This happened just off the dock for the Alcatraz Island ferry in downtown San Francisco. Waters surrounding the city are some of the most great white infested in the world.
The coolest thing about being a shark is that you can swim around all you want in the ocean and you don’t have to be afraid of, well, sharks. That’s only semi-true but look at this hammerhead shark moseying about on the ocean floor and it passes by all its shark friends without a worry in the world. No one messes with…
National Geographic is reporting on this amazing photo of a shark taken in Mossel Bay, South Africa, by 26-year-old art teacher, amateur diver, and photographer Amanda Brewer while working at eco-tourism company White Shark Africa. From her description:
Shark cages are meant to keep you in and wildlife out. But it seems as if one sea lion didn't quite get that message.
At first, you might think that Croc vs. Shark is just something that gets discussed in the writers' rooms at SyFy. But there are some places in the world where crocs and sharks do swim the same waters. Like in Australia.
Scientists from the Woods Hole Oceanographic Institute recorded this video of great white sharks fiercely attacking their SharkCam, an autonomous underwater vehicle with several cameras inside pointing at different directions. It shows how they attack their prey in Guadalupe Island, Baja California, Mexico.
Scientists in Australia tagged a healthy 9-foot great white shark as part of program to track these animals. Four months later they found the tracking device washed up on a beach. Something—something really big—had eaten this apex predator. But what creature could dine on such ferocious prey?
Meet man's best friend of the ocean, the shark. Wait, what? It sure seems like that in this video. Watch as this adorable (?) Caribbean reef shark waddles its way over to the scuba diver as if it's asking her to pet it. And when she's done petting, the shark wants more!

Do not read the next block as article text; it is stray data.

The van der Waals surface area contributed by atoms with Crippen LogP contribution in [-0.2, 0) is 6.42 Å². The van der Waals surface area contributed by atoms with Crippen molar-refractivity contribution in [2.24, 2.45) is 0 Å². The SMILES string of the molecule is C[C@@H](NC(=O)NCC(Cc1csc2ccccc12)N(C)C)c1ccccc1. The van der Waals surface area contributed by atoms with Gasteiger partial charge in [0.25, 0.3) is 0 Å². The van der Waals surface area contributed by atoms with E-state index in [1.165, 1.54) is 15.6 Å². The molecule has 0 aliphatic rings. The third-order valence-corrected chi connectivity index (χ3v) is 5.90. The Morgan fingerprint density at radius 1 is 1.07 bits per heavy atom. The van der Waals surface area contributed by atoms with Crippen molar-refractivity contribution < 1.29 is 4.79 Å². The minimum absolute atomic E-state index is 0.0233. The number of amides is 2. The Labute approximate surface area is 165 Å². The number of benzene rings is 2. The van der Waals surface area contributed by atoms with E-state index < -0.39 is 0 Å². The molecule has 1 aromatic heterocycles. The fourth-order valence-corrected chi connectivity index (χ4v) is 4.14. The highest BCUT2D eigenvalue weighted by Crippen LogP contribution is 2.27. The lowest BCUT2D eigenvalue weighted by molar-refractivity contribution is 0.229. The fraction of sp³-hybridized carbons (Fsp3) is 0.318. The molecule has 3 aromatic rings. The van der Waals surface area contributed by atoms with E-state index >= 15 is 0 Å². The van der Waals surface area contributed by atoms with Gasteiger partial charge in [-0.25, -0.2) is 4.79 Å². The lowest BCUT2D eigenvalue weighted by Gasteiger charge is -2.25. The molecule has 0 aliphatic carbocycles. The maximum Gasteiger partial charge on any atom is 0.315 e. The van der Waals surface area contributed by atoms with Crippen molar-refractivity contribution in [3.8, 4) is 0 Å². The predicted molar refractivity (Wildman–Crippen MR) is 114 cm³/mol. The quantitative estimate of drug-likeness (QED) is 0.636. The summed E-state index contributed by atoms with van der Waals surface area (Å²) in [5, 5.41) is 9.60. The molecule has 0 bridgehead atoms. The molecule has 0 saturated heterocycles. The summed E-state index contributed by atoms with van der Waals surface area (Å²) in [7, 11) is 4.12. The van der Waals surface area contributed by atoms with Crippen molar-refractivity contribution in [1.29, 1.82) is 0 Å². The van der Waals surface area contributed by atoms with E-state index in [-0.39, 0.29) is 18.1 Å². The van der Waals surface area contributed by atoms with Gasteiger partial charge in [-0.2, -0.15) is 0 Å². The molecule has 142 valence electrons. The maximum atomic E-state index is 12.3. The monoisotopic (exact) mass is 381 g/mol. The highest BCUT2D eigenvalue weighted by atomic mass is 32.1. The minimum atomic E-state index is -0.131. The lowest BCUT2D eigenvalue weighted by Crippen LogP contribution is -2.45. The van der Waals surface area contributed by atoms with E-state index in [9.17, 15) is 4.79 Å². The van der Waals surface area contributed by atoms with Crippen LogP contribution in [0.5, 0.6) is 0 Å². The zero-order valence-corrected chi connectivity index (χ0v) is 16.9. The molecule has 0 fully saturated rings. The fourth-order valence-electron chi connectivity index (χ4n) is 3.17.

Looking at this video of a great white shark biting and nearly sinking an inflatable boat, it seems that looking for them in this type of vessels is not a smart idea. Fortunately, the South African film crew on board wasn't hurt, but the boat was seriously damaged and was sinking as it limped back to port.
Adam Fisk hooked an 11-foot hammerhead shark near the coast line and ended being towed for 12 miles, which were covered in about two hours. According to Fisk, the shark ate a 5-pound bonito from his kayak. Another hammerhead was following him too.
Pretty neat indeed, but you should definitely never do this. Like your second grade teacher told you: look with your eyes, not with your hands.
Some images need little in the way of introduction. This one shows a soldier climbing a rope ladder attached to a helicopter above infested waters. Soldier. Rope ladder. Helicopter. Sharks. Wow.
Remember that fake image of a Dubai shopping mall flooded by a broken shark tank? Well, it has happened for real inside a shopping center in Shanghai, China, where 33 tons of water and three sharks invaded the mall after the glass shattered into multiple deadly shards. There are 15 people injured.
While out diving one day in the Great Barrier Reef, a team of scientists discovered a tasselled wobbegong shark chowing down on a cousin. Fortunately, they managed to take a photograph, and here it is.
Best part of Shark Week? Watching a 4200-pound fish jump five feet clear of the water. This $118,000 high speed camera is what Discovery Channel uses to capture those breathtaking moments in glorious HD.
Enjoying Shark Week, are we? If you've been admiring the slow-mo camera work and wondering just how they manage it, here's the $118,000 answer: Phantom Gold. No, that's not a condom brand, it's a a limited-edition pro-cam.
For most of us, discovering a new species is a big deal. So it's always a little startling when you hear about some expedition rolling out of bed and stumbling into 300 undocumented species in one trip to the Philippines.